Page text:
Nila Sweeney

For all the benefits and streamlined processes brought by the internet, there was bound to be the odd inconvenience — and for many Australians, trying to remember passwords is an ongoing burden.


However, there is no room for slacking off and using the same passwords for say, both your PayPal and Facebook accounts.


Experts warn that we’re no longer up against the lone basement hacker. Highly organised cyber-crime syndicates are on the rise, and online crime is now more lucrative than the drug industry. Your Money Magazine investigates how to keep your hard earned dollars safe.


Lloyd Borrett, security evangelist at internet company AVG Security, said cyber criminals know exactly how to break into online accounts and use fully automated programs to gain access.


Borrett says they know exactly what to look for: “The first things the bad guys are going to do is use the standard password cracking lists that have come from the research of the popular ones that people use [such as ‘12345678’, ‘qwerty’, ‘password’ and dictionary words]


“Once they've exhausted those possibilities, then they've got to start mix and matching it up, and that's when they start adding in a mix of upper and lower case letters, adding in numbers, adding in non-alphanumeric characters, like slashes and your minuses and your pluses, et cetera”.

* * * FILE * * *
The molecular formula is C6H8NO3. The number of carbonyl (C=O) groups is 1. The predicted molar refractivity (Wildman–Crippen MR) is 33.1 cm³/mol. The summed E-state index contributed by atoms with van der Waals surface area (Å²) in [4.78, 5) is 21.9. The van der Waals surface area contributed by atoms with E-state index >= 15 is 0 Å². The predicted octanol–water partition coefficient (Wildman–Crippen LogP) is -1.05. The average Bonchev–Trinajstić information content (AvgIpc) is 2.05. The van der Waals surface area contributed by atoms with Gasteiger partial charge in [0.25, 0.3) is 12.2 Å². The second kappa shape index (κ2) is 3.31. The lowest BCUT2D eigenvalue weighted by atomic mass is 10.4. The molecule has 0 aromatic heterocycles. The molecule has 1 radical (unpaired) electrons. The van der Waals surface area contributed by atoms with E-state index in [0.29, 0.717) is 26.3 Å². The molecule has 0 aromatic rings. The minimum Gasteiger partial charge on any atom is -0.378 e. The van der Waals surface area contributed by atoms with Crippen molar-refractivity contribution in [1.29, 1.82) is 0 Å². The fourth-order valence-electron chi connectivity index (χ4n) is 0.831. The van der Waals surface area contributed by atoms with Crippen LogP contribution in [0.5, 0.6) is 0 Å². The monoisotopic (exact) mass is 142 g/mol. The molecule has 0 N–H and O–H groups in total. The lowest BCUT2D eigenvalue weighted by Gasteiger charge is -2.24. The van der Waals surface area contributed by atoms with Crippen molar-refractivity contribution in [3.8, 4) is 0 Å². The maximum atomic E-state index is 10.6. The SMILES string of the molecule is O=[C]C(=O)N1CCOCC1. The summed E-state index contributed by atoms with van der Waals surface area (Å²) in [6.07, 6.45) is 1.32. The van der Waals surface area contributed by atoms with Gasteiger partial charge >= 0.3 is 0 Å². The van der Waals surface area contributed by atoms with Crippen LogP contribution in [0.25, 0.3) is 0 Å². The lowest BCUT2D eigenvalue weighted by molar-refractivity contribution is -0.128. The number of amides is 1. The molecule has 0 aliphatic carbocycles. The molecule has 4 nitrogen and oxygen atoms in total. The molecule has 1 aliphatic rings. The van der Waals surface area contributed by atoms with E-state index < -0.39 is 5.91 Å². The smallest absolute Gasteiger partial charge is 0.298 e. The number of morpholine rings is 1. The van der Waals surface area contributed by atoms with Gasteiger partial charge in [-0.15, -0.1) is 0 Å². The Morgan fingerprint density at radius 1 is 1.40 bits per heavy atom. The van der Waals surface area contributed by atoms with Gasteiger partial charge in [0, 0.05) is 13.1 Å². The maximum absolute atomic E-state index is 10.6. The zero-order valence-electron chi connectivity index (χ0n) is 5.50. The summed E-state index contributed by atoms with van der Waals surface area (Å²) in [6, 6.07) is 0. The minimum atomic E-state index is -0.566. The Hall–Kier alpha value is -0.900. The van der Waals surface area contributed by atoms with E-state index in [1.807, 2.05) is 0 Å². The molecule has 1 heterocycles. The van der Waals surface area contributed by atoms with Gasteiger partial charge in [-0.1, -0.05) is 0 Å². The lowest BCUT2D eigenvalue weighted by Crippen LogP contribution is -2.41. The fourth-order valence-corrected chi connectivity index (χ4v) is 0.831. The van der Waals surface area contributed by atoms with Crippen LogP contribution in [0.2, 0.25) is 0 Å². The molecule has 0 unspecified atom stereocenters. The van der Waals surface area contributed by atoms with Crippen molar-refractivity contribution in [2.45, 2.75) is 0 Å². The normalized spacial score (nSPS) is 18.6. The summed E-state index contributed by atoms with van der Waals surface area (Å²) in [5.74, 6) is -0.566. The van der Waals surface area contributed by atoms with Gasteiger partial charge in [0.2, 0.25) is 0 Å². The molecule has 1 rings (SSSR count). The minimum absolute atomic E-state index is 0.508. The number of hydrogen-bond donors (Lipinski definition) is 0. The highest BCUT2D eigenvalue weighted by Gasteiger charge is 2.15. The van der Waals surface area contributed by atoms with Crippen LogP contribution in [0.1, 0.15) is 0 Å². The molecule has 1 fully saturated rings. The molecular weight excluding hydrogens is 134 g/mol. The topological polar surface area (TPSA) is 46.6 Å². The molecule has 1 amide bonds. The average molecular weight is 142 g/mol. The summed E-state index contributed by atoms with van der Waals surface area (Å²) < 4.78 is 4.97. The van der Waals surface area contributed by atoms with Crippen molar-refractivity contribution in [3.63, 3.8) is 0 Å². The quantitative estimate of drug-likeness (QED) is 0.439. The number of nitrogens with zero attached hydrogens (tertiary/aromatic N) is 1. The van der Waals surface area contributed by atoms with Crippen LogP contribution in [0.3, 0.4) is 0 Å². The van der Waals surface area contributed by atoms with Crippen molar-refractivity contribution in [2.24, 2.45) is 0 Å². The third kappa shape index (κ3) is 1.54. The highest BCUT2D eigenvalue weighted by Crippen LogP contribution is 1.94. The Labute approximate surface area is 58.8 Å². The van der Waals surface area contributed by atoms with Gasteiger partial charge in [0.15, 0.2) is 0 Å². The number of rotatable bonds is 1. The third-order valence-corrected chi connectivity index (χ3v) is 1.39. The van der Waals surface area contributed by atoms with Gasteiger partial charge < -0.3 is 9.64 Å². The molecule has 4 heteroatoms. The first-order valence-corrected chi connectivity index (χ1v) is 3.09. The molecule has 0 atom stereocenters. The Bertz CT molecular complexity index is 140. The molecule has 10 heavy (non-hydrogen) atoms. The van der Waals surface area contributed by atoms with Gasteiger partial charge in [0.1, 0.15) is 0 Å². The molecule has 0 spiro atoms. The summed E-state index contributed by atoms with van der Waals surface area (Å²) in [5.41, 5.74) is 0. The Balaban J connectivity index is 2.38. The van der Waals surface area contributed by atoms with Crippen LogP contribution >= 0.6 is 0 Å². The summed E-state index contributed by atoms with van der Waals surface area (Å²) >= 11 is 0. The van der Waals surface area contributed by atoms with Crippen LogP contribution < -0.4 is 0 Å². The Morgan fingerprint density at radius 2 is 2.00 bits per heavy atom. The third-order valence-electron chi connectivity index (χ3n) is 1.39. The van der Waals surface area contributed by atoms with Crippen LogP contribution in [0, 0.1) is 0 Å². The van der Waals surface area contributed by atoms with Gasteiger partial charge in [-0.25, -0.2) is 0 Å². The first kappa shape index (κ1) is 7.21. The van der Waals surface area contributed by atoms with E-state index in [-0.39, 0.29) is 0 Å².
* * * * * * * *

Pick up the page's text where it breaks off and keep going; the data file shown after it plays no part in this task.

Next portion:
Borrett said that despite the sophisticated programs used by criminals, being aware of the threat is the first step, followed by ensuring you are doing the right things to protect your online security.


“We've got a good chance if we're conscious about it and not much chance if we're not,” the security expert said.


Tips for creating a secure password


Indeed most banks now offer password strength indicators, and provide a visible indication with traffic light colours of how secure you’ve made your password.


The Commonwealth bank says: 

  • Passwords should be at least 8 to 16 characters long
  • Use a mix of letters, numbers and symbols. An example of a secure password is: au09nsw1%#$
  • Avoid using words from a dictionary (including foreign words), as hackers use dictionary tools to help them
  • Choose a password that is not easy for anyone to guess, e.g. your name, part of your address
  • Memorise your password
  • Change your password every month
  • Don’t reuse old passwords
  • Don’t share your password with anyone
  • Never email your password to anyone including yourself

The Australian computer emergency response team (AusCERT) says while having alonger password is better, it is important to note that many machines artificially restrict the length of the password usually by silently shortening what you enter to their maximum length. Check out their table below.. And get cracking!


Number of Passwords
Cracking Time
Try this by hand
Almost no time
Less than one second
Two seconds
Two and a half minutes
Two and a half hours
One week
One year
Seventy years
Forty centuries
A quarter of a million years
Sixteen million years



Click here for more information on password security.


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